What constitutes a threat to the peace is undefined and is ultimately left to the Council’s discretion. With this responsibility comes awesome delegated authorities to use military force or impose economic sanctions. For example, Article 41 addresses non-military (diplomatic and economic) measures against nations engaging in particularly harmful climate activities.  As my colleague Professor Craig Martin has argued, there will be an increased pressure to discipline so-called “climate rogue states.” If a threat to peace determination was made, the Council could use its authority to impose targeted sanctions on nations engaging in particularly harmful activities—think President Bolsonaro’s destructive policies in the Amazon. Article 42 authorizes military action to maintain or restore international peace and security.  

Since the Cold War ended, the 15-member Security Council—composed of five permanent (“P5”) and ten rotating members—has shown an increased willingness to address non-traditional security threats.  This includes the HIV/AIDS crisis in 2000, weapons proliferation in 2004, and the Ebola health crisis in 2014. The Council made a threat to peace determination during the Ebola outbreak in 2014, a public health threat with similar collective action characteristics to climate change. This helped ease the flow of logistics and humanitarian assistance to countries ravaged by Ebola. Against this backdrop, a diverse group of environmentalists, climate scientists, and national security professionals are sounding the alarm on climate change’s role in catalyzing conflicts and intensifying natural disasters.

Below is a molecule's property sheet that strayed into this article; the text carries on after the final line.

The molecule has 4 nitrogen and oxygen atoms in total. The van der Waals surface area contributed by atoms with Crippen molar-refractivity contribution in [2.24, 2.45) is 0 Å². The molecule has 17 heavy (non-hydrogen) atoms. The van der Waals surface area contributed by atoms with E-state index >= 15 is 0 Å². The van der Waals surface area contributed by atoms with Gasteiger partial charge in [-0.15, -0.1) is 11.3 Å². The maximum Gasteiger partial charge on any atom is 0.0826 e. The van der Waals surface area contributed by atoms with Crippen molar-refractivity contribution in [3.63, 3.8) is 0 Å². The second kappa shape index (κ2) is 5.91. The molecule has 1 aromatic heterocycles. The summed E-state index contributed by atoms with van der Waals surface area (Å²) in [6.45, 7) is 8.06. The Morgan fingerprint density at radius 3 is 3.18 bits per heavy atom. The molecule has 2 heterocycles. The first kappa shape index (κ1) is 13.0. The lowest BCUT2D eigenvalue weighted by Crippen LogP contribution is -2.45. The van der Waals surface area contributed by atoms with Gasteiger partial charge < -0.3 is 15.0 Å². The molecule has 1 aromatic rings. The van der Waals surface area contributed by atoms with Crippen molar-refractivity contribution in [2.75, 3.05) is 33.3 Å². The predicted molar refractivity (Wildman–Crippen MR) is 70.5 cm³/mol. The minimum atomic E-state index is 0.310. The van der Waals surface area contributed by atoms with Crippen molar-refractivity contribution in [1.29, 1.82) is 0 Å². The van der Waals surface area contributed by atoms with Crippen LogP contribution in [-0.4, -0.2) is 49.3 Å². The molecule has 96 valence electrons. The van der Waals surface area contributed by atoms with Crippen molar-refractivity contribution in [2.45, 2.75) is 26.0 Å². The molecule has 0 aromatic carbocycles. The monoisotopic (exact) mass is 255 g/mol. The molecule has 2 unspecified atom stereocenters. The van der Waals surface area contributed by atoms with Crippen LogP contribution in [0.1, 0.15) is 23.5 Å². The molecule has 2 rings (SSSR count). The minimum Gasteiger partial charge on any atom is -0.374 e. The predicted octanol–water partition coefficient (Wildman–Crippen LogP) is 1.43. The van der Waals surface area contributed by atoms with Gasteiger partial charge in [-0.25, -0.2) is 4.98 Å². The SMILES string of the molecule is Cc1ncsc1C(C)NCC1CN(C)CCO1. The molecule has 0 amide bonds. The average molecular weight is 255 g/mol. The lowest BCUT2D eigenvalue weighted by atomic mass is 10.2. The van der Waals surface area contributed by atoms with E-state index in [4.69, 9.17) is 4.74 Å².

Greater Security Council Emphasis on Climate Change